Cristina Sanchez, Ph.D.
With over 20 years of research experience on the antitumoral properties of medical cannabis, Cristina Sanchez, Ph.D., explains where we are in the research and how and why cannabis helps fight cancer.
The Highly: How did your interest in cannabis research begin?
Dr. Cristina Sanchez : I was doing my Ph.D. at Dr. Manuel Guzman’s lab. At that time, we were interested in studying the effect of cannabinoids on energy metabolism in astrocytes, cells that accompany neurons in the brain. At some point, we switched the cell model we were working with from healthy astrocytes to tumor astrocytes because they are easier and cheaper to work with, and we started observing antiproliferative responses. That was 20 years ago. Since then, we’ve been trying to describe the antitumor effects of cannabinoids and how they are produced.
TH: Where are we in the research?
CS: We have an extensive body of preclinical evidence showing that cannabinoids, mainly THC and CBD, produce anti-tumor responses in many different models of cancer. They induce the death of tumor cells—and only of tumor cells—and block the progression of cancer by hampering not just tumor growth but also tumor angiogenesis and metastasis. Importantly, we also know how these effects are produced—which molecules are involved, how they are regulated by cannabinoids, etc. What we need now, and we need it desperately, is clinical research, research conducted in actual patients, to corroborate that what we see in the lab is also produced in humans.
TH: How does cannabis help cancer patients?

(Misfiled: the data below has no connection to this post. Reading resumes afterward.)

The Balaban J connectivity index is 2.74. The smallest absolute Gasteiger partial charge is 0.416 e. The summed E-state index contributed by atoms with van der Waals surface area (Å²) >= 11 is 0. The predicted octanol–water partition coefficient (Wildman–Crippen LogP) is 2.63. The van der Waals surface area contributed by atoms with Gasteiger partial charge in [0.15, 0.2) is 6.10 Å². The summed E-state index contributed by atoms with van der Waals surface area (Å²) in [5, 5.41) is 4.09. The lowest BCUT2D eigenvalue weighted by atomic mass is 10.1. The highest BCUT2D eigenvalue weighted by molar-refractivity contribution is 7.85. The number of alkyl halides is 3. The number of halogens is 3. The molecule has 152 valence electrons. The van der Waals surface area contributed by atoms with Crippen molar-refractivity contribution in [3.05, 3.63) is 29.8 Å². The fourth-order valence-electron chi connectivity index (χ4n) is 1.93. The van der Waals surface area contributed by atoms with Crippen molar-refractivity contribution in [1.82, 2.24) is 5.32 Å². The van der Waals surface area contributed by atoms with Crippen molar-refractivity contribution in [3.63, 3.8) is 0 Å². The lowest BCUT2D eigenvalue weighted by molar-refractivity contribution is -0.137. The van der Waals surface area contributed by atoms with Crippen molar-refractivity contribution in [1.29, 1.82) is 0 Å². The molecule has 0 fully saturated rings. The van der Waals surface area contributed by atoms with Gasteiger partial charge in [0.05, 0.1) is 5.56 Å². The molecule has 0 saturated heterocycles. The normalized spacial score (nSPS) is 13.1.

CS: Cannabis can help cancer patients in many ways. It’s been known for years that it can be used to prevent the side effects of chemotherapy (nausea and vomiting), increase appetite, reduce anxiety, deal with pain, etc. Our research and that of other groups suggest that cannabis could also be part of the antitumor therapeutic toolbox, but clinical studies are needed to confirm this idea.
TH: Is it the THC or CBD or both?
CS: In preclinical studies, both THC and CBD have been shown to produce antitumor responses. In some models, THC is more potent. In others, it’s CBD, and in others, the combination of both. Since we don’t have results from clinical studies yet showing what is best for each cancer subtype, a good starting point for those wanting to incorporate cannabis into their treatments is to use both. The majority of the research on the anticancer effects of cannabinoids has been conducted with THC. Besides its own antitumor properties, CBD is also able to somehow buffer the psychoactive effects of THC, so the combination would be a good option to start with.
TH: Does it really shrink tumors?
CS: What we have observed in animal models of cancer is that the growth of the tumors is dramatically reduced. In some cases, we have observed a complete disappearance of the lesions, but in most cases, it is a reduction in tumor growth. We still don’t know if this happens in humans as well. There are many testimonials claiming that this is the case, but we do need clinical studies to answer this question categorically.
TH: Is there a type of administration people should try first?
CS: How much cannabis and how long it lasts in our bodies depends greatly on the route of administration. If a cancer patient is looking for an instant relief of a symptom—pain, nausea, etc.—vaporizing may be a good option. A high amount of cannabinoids will get to the organism very fast. The downside is that the effect will disappear soon. If the patient is looking for antitumor responses, although we still don’t know which are the appropriate doses to achieve this in humans, (s)he will want to have high levels of cannabinoids for as long as possible in her/his system, and that is best achieved via sublingual administration.
TH: How would we know our best dosage?
CS: Until we have clinical studies, I am afraid it is a question of trial and error. One option would be getting to the maximum tolerated dose: Start with very low doses and increase them very slowly until the patient reaches a dose that produces uncomfortable side effects. The only way to know if that dose is working would be to check the progression of the disease by analyzing the conventional cancer markers and imaging results.